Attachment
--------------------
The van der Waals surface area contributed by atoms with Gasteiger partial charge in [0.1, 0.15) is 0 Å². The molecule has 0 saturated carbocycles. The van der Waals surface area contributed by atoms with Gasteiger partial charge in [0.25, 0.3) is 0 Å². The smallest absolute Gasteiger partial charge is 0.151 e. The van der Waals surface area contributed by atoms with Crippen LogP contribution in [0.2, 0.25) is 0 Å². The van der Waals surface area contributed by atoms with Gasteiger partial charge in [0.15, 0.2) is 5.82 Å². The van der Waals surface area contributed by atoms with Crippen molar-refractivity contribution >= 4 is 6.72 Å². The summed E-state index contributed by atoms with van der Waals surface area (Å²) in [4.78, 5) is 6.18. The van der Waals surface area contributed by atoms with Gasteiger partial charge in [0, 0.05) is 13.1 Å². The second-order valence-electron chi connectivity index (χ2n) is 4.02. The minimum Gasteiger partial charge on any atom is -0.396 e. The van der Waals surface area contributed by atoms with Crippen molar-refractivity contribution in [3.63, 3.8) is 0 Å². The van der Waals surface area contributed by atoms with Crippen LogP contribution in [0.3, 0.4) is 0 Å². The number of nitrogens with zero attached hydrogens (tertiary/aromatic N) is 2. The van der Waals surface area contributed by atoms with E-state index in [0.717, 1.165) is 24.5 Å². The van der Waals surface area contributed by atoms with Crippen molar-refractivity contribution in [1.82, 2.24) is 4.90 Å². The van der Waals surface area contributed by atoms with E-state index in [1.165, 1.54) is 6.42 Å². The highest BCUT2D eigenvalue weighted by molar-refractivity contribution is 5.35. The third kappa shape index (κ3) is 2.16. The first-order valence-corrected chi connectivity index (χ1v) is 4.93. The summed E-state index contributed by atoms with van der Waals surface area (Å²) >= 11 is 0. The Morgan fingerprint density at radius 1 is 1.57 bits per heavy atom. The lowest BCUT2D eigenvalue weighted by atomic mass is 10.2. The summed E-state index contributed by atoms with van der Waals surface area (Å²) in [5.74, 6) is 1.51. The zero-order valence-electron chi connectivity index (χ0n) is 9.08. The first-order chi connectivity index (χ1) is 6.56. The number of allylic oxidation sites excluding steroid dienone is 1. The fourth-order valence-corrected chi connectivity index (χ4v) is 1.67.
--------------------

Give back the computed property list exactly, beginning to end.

The van der Waals surface area contributed by atoms with Gasteiger partial charge in [0.1, 0.15) is 0 Å². The molecule has 0 saturated carbocycles. The van der Waals surface area contributed by atoms with Gasteiger partial charge in [0.25, 0.3) is 0 Å². The smallest absolute Gasteiger partial charge is 0.151 e. The van der Waals surface area contributed by atoms with Crippen LogP contribution in [0.2, 0.25) is 0 Å². The van der Waals surface area contributed by atoms with Gasteiger partial charge in [0.15, 0.2) is 5.82 Å². The van der Waals surface area contributed by atoms with Crippen molar-refractivity contribution >= 4 is 6.72 Å². The summed E-state index contributed by atoms with van der Waals surface area (Å²) in [4.78, 5) is 6.18. The van der Waals surface area contributed by atoms with Gasteiger partial charge in [0, 0.05) is 13.1 Å². The second-order valence-electron chi connectivity index (χ2n) is 4.02. The minimum Gasteiger partial charge on any atom is -0.396 e. The van der Waals surface area contributed by atoms with Crippen molar-refractivity contribution in [3.63, 3.8) is 0 Å². The van der Waals surface area contributed by atoms with Crippen LogP contribution in [0.3, 0.4) is 0 Å². The number of nitrogens with zero attached hydrogens (tertiary/aromatic N) is 2. The van der Waals surface area contributed by atoms with E-state index in [0.717, 1.165) is 24.5 Å². The van der Waals surface area contributed by atoms with Crippen molar-refractivity contribution in [1.82, 2.24) is 4.90 Å². The van der Waals surface area contributed by atoms with E-state index in [1.165, 1.54) is 6.42 Å². The highest BCUT2D eigenvalue weighted by molar-refractivity contribution is 5.35. The third kappa shape index (κ3) is 2.16. The first-order valence-corrected chi connectivity index (χ1v) is 4.93. The summed E-state index contributed by atoms with van der Waals surface area (Å²) >= 11 is 0. The Morgan fingerprint density at radius 1 is 1.57 bits per heavy atom. The lowest BCUT2D eigenvalue weighted by atomic mass is 10.2. The summed E-state index contributed by atoms with van der Waals surface area (Å²) in [5.74, 6) is 1.51. The zero-order valence-electron chi connectivity index (χ0n) is 9.08. The first-order chi connectivity index (χ1) is 6.56. The number of allylic oxidation sites excluding steroid dienone is 1. The fourth-order valence-corrected chi connectivity index (χ4v) is 1.67.